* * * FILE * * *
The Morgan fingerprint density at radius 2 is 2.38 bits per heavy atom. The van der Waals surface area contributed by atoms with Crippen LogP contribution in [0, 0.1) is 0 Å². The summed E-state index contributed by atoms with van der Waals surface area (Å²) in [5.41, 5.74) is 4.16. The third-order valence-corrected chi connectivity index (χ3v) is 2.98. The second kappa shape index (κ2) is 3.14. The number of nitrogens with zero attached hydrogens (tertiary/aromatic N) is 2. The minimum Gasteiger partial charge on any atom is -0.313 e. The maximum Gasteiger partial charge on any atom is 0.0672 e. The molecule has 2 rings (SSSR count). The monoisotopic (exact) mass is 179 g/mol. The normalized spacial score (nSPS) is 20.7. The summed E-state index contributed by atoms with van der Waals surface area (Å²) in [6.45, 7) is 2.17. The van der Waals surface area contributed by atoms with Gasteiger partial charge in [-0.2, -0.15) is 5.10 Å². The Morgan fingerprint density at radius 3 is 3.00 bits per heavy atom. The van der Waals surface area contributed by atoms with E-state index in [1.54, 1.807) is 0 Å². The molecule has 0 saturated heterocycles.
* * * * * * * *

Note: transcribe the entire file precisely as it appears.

The Morgan fingerprint density at radius 2 is 2.38 bits per heavy atom. The van der Waals surface area contributed by atoms with Crippen LogP contribution in [0, 0.1) is 0 Å². The summed E-state index contributed by atoms with van der Waals surface area (Å²) in [5.41, 5.74) is 4.16. The third-order valence-corrected chi connectivity index (χ3v) is 2.98. The second kappa shape index (κ2) is 3.14. The number of nitrogens with zero attached hydrogens (tertiary/aromatic N) is 2. The minimum Gasteiger partial charge on any atom is -0.313 e. The maximum Gasteiger partial charge on any atom is 0.0672 e. The molecule has 2 rings (SSSR count). The monoisotopic (exact) mass is 179 g/mol. The normalized spacial score (nSPS) is 20.7. The summed E-state index contributed by atoms with van der Waals surface area (Å²) in [6.45, 7) is 2.17. The van der Waals surface area contributed by atoms with Gasteiger partial charge in [-0.2, -0.15) is 5.10 Å². The Morgan fingerprint density at radius 3 is 3.00 bits per heavy atom. The van der Waals surface area contributed by atoms with E-state index in [1.54, 1.807) is 0 Å². The molecule has 0 saturated heterocycles.